Teaching at Kandahar University has changed, moving away from traditional methods to modern techniques and engaging students more effectively. This is an outcome of establishing Professional Development Centers (PDC) in public universities nationwide in 2017, a concept put forward by the Ministry of Higher Education.
Computer science lecturer Mahboobi, 38, and his colleagues from a range of faculties were among the first to embrace the idea at Kandahar University, when they designated a room in the literature department to host a PDC. What was once a multipurpose administrative storage room is now a welcoming, collaborative space for staff to learn, share, and innovate.
“It was very important to establish this center,” Mahboobi says, “because we know that [academic] development needs regular training and workshops to be aware of the new updates in the world.” The purpose of the PDC is to share the new findings, innovations, or changes in academia and administration, says Mahboobi.
The center, run by the university, was set up, furnished, and equipped under the Higher Education Development Project (HEDP). But the most important item that HEDP provided for the functioning of the center was electricity, says Mahboobi. “We have a solar power system that produces 6 kWh [kilowatt hour] of electricity for the center. The PDC has regular electricity and that has been a big support for conducting workshops.”
Each workshop sets out to tackle a different area that staff members at Kandahar University have identified for their improvement. The workshops have focused on modern teaching methods, research methods, quality assurance, accreditation issues, technical programs, and the benefits and use of e-learning technology in teaching and learning capacities.
Mahboobi emphasizes the importance of learning from each other: “Many of our lecturers and senior management staff attend international workshops and seminars and when they come back, it is very important that they share what they have learned in those workshops with faculty and students.”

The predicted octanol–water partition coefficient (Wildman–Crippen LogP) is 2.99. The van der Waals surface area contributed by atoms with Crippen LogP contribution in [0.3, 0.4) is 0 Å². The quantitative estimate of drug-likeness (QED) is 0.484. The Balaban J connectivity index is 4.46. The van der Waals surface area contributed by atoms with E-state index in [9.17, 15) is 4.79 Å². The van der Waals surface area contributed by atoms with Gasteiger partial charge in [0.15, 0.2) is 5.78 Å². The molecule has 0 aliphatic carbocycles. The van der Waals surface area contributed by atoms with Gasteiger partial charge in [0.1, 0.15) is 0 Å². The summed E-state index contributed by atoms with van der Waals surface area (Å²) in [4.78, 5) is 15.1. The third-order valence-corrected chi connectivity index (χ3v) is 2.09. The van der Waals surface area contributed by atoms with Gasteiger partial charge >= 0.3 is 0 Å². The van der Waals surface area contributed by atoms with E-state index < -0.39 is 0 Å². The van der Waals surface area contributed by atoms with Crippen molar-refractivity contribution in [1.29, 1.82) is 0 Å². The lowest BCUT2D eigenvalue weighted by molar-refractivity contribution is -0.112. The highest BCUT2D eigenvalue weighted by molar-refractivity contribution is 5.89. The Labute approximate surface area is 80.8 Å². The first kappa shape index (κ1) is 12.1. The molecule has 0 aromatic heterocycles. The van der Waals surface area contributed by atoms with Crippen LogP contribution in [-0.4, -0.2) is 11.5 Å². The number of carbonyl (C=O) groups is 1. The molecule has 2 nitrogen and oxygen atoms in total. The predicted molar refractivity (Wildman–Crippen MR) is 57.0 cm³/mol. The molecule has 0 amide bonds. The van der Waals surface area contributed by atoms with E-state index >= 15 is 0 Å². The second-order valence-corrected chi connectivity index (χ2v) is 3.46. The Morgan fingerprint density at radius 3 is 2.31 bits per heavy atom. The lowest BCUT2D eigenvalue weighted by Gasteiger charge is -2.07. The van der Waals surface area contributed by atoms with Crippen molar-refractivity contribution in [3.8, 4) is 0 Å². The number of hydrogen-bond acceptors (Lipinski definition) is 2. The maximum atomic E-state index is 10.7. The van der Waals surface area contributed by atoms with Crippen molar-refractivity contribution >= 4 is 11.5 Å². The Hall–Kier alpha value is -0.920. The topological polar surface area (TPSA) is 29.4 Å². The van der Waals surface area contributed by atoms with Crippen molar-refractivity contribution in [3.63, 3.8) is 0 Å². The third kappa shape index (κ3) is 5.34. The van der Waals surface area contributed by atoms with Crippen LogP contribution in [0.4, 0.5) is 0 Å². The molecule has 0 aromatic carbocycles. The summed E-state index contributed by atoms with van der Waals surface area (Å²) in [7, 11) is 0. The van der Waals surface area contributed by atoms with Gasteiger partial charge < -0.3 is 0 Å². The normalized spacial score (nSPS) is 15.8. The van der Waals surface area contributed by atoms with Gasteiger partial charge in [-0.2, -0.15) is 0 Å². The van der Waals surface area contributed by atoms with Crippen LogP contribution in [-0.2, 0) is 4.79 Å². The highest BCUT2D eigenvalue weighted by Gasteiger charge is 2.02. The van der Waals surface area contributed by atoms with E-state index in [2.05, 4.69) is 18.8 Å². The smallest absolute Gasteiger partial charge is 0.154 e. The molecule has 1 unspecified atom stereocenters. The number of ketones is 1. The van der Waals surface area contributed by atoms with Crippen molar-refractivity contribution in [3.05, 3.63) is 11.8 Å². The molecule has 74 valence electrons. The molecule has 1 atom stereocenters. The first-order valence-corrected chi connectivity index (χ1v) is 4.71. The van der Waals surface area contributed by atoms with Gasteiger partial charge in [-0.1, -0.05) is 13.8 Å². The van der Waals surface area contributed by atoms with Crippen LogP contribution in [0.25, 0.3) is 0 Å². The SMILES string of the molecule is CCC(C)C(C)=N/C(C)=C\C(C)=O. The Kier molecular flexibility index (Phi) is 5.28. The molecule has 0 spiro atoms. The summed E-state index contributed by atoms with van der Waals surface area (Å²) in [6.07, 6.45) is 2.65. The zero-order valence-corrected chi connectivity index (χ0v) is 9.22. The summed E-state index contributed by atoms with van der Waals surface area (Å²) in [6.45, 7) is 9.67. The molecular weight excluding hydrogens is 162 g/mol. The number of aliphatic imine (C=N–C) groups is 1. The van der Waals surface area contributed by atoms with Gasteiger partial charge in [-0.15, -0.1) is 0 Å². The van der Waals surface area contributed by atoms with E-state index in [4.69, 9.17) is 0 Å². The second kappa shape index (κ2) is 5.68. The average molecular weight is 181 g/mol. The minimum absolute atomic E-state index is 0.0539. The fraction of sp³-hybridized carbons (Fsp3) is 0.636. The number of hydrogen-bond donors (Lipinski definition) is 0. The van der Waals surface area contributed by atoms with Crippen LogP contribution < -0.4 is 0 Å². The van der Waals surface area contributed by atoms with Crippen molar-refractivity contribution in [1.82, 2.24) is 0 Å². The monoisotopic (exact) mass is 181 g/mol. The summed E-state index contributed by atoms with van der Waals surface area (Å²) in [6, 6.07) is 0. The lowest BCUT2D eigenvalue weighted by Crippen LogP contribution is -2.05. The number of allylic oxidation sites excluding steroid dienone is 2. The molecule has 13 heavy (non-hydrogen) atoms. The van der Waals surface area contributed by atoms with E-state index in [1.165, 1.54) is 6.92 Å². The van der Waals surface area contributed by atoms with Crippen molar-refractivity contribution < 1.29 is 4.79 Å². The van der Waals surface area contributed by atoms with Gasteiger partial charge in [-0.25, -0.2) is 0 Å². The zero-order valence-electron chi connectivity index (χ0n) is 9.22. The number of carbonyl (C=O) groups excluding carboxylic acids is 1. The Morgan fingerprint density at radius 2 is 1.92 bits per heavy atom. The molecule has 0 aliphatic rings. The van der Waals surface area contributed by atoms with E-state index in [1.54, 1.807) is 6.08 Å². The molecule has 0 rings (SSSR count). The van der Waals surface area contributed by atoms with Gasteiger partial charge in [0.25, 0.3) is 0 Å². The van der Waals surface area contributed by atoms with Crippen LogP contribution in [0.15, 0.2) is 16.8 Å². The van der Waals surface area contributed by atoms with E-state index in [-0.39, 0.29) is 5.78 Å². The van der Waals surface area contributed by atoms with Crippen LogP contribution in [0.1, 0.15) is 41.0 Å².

“For example, I am going to Germany to attend a conference,” said Mahboobi. “The PDC has asked me, on my return, to share the findings and information that I have learned with other lecturers.”
Following a workshop on modern teaching methods and learning in which 125 teaching staff participated, Mahboobi was curious to know the real impact the professional development workshops had on students.
He and a few other participants from the PDC visited the classrooms of their university colleagues at random. The teacher was asked to leave their students with the visitors, says Mahboobi, to allow students to give honest feedback on the teacher’s performance.
Mahboobi found that the students were very happy that their teacher had participated in the workshop at the PDC, saying that the new teaching method was effective and they remained focused for the entire duration of class.
One of the teachers who attended the modern teaching methods workshop, Ahmadzai, 35, an English lecturer, says that he changed his teaching method after the workshop. “When I applied [what I learned] to my classes, the students became more interested in their lessons,” he says.
Another workshop he recently attended taught participants to create lesson plans and course policies, and design course materials. Now, Ahmadzai says, he can “draft a perfect lesson plan and design course materials.”